2. Barking mad

      Re: Hmmmm

      Up until 4G, encryption (and therefore authentication) was optional - if the cell tower doesn't insist on it, the phone doesn't. Evil twin Wi-Fi access points operate on the same principle.

  6. An_Old_Dog Silver badge

    Following the Law

    These agencies which employ many lawyers, were confused about the law. Hmmm ...

    1. Jimmy2Cows Silver badge

      Re: Following the Law

      Not confused. Rather, knowing with 100% confidence there will be exactly zero legal repercussions from breaking this law.

  7. Mayday
    Black Helicopters

    Exceptions

    Exceptions include: "the need to protect human life or avert serious injury; the prevention of the imminent destruction of evidence; the hot pursuit of a fleeing felon; or the prevention of escape by a suspect or convicted fugitive from justice."

    So any reason including “because we feel like it” then?

    1. Fred Daggy Silver badge

      Re: Exceptions

      You're not insane, that was my interpretation of the piece too.

      "We will follow these regulations unless it is inconvenient".

  8. Anonymous Coward
    Anonymous Coward

    IMSA catchers

    5 years ago at a DefCon a kid showed me an IMSA catcher app, it list a bunch of details to see what equipment they were, legit or not. There were several in use in the area. Was interesting. Have also seen them used from a small plane circling an area to catch someone. I just take it for granite that no phone call is really secure, always have since we listened in on other people calls in the city as kids on the POTS lines, (I forgot how).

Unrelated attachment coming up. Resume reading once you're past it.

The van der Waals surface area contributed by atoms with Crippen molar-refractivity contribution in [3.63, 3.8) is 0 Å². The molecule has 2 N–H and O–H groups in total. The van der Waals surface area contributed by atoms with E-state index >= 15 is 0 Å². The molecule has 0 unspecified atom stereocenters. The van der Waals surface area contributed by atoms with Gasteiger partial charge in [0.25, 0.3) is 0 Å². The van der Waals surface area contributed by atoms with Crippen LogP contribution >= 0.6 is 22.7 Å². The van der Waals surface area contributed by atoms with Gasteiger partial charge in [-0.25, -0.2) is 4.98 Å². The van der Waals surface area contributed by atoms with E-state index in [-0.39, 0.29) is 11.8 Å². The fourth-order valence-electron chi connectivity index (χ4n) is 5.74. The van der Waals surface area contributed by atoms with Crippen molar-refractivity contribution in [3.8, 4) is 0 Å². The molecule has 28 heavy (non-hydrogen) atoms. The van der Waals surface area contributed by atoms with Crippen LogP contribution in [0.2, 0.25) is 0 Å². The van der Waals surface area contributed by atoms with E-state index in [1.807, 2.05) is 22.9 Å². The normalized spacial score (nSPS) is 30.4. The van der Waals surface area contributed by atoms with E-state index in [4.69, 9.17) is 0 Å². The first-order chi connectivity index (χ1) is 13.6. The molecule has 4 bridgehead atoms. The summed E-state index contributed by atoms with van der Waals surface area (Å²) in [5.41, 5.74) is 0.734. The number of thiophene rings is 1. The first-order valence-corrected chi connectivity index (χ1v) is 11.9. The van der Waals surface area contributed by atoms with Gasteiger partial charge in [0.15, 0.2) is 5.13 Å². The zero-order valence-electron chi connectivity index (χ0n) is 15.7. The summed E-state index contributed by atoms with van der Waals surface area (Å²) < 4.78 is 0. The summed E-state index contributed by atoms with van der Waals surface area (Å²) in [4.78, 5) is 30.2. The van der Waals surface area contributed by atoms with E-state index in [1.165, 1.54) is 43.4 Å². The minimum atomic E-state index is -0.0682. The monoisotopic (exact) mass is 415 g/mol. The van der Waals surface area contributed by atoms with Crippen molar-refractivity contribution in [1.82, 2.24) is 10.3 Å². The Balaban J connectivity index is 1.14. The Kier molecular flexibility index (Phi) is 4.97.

1. Martin-73 Silver badge

      Re: IMSA catchers

      In the late 90s I caught many many drug deals on analogue cellular networks , as GSM (later retconned to 2G) rolled out, all the contract phones went over to it, leaving analogue for the pay as you go people... they were much favoured by drug dealers as they were cheaper, so could be used as a 'burner'. And they knew full well they could be overheard and nothing could be done, as listening to it was not technically an offence (altho interpretation of the relevent acts of parliament varied per court), actually ACTING on the information you overheard was a crime under both the wireless telegraphy act AND the Telecommunications act... so the police would not have been able to do anything other than arrest ME if i'd reported it to them.

  9. Grinning Bandicoot

    The law is directed at protecting USians. The simple way to avoid the hassle is to have the hyper secret Isle of Manx intelligent forces establish the site. Foreign agents are fair game and the surveillance must closely prosecuted and so what if USians are swept into the counter-surveillance: Its permitted in the law.

    Let no sparrow fall unrecorded Vigilance is the price paid for the security blanket.